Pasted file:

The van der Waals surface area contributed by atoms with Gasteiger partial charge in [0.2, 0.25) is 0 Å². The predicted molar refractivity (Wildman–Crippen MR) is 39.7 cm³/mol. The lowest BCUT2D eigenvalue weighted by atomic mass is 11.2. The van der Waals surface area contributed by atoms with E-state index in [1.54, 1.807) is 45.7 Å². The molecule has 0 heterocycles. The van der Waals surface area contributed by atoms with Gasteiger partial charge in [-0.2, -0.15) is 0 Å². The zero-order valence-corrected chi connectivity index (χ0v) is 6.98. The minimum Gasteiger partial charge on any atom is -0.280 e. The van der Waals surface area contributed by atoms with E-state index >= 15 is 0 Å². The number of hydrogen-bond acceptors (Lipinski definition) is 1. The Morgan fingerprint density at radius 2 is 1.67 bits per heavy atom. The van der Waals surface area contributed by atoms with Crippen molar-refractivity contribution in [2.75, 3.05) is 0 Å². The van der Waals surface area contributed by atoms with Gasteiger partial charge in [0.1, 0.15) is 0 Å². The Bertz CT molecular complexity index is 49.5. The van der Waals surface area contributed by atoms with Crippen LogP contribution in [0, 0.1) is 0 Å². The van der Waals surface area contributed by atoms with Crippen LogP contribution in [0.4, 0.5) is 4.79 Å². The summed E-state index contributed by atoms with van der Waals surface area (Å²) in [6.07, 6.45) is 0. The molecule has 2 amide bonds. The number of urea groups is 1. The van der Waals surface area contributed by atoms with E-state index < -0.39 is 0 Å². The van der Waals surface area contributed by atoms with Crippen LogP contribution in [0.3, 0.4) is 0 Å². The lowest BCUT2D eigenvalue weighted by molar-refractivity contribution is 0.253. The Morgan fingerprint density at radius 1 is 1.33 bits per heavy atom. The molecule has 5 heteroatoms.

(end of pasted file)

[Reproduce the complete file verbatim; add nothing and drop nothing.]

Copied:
The van der Waals surface area contributed by atoms with Gasteiger partial charge in [0.2, 0.25) is 0 Å². The predicted molar refractivity (Wildman–Crippen MR) is 39.7 cm³/mol. The lowest BCUT2D eigenvalue weighted by atomic mass is 11.2. The van der Waals surface area contributed by atoms with E-state index in [1.54, 1.807) is 45.7 Å². The molecule has 0 heterocycles. The van der Waals surface area contributed by atoms with Gasteiger partial charge in [-0.2, -0.15) is 0 Å². The zero-order valence-corrected chi connectivity index (χ0v) is 6.98. The minimum Gasteiger partial charge on any atom is -0.280 e. The van der Waals surface area contributed by atoms with E-state index >= 15 is 0 Å². The number of hydrogen-bond acceptors (Lipinski definition) is 1. The Morgan fingerprint density at radius 2 is 1.67 bits per heavy atom. The van der Waals surface area contributed by atoms with Crippen molar-refractivity contribution in [2.75, 3.05) is 0 Å². The van der Waals surface area contributed by atoms with Gasteiger partial charge in [0.1, 0.15) is 0 Å². The Bertz CT molecular complexity index is 49.5. The van der Waals surface area contributed by atoms with Crippen LogP contribution in [0, 0.1) is 0 Å². The van der Waals surface area contributed by atoms with Crippen LogP contribution in [0.4, 0.5) is 4.79 Å². The summed E-state index contributed by atoms with van der Waals surface area (Å²) in [6.07, 6.45) is 0. The molecule has 2 amide bonds. The number of urea groups is 1. The van der Waals surface area contributed by atoms with E-state index < -0.39 is 0 Å². The van der Waals surface area contributed by atoms with Crippen LogP contribution in [0.3, 0.4) is 0 Å². The lowest BCUT2D eigenvalue weighted by molar-refractivity contribution is 0.253. The Morgan fingerprint density at radius 1 is 1.33 bits per heavy atom. The molecule has 5 heteroatoms.